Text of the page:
You have email. Let your local pols hear from you. Other people are most definitely talking to them. Why aren't we? If you aren't mad enough to complain, you aren't mad enough.
I think you're onto something here. Since the collapse, the right has been trying to hang the blame on Freddie and Fannie and their minority lending programs. Of course One United was heavily exposed to both entities, by reason of the communities it served. If they can bring Waters down by this means, it will be seen as a huge justification for the racists on the right. Limbaugh would wet his pants on the air. This is part and parcel with the Sherrod slander. Disgusting shit.
Then they wrote his playbook into law. They've been in the saddle for at least 20 years. We shot the sheepdog and put the fucking wolves in charge.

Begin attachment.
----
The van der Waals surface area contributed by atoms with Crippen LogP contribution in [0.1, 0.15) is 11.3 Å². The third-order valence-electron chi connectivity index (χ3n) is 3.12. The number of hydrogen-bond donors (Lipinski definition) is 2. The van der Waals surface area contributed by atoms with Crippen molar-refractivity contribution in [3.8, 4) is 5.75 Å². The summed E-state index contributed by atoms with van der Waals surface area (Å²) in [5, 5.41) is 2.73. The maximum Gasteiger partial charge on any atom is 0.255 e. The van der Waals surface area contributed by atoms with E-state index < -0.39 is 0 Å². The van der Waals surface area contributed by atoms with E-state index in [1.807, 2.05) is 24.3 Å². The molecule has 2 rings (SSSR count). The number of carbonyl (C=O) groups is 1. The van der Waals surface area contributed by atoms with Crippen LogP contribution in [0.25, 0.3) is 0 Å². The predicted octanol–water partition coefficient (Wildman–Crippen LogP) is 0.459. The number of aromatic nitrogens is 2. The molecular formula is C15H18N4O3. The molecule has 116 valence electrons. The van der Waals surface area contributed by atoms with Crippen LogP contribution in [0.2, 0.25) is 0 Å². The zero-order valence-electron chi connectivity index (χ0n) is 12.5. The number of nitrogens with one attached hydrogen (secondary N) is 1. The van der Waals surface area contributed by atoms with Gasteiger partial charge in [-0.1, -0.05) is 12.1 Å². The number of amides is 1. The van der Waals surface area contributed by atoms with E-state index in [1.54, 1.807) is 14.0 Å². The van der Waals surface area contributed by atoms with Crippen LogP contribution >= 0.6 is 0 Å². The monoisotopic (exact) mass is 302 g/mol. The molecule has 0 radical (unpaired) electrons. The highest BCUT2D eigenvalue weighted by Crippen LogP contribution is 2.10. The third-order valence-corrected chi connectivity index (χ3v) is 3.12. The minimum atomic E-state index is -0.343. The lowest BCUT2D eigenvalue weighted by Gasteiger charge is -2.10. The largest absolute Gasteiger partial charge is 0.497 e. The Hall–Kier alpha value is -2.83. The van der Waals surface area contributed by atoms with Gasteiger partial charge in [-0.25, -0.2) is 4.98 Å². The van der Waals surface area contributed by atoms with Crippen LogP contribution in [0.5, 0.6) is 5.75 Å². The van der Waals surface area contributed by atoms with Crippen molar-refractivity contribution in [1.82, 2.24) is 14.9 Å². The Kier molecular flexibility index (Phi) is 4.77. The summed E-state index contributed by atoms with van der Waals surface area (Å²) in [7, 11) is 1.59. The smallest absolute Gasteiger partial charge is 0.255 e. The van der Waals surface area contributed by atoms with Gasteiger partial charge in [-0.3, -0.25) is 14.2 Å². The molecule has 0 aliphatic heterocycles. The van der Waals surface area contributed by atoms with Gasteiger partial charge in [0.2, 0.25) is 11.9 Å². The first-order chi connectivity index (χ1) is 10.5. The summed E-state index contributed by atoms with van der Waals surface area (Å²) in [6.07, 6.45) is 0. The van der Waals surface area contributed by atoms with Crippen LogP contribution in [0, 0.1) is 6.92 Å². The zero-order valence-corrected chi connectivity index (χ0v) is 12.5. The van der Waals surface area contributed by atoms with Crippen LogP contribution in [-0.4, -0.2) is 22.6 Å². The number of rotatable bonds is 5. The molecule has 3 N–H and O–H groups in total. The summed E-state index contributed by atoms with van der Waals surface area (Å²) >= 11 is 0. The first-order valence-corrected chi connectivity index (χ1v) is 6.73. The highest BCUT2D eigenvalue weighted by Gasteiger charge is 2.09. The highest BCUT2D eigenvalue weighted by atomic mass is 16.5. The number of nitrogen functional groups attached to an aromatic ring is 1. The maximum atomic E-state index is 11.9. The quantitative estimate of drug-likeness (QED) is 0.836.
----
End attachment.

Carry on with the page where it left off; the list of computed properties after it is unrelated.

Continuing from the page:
Tip O'Niell called him an amiable dunce, but he was far worse. He was an angry man filled with poisonous attitudes and a delusional sense of American exceptonalism. He was a snakeoil salesman, who spun a Norman Rockwell fantasy about a return to an American golden age that never existed outside of Hollwood and his own fevered imagination. The country bought it whole. We believed because we wanted to. Reality is hard. Reagan offered an easy way out and we took it. It was a phony offer; bait and switch; a pipe dream. Now we're waking from our 30 year opium stupor to find we've been rolled. Our money's gone, the place is a shambles and we can't quite figure out how we got here.
Major problems like energy independence, environmental decline and climate change were shoved aside. Militarism, empire building and the consolidation of wealth into fewer hands were given top priority. The privatization of gevernment, offshoring of our manufacturing base and the bubble economy were begun under Reagan. We're paying the price now, and and our current leadership has yet to come out of the opium fog. They're still locked into using the mis-shapen, anti-democratic templates created by that disastrous regime. The son-of-a-bitch should have been buried face down.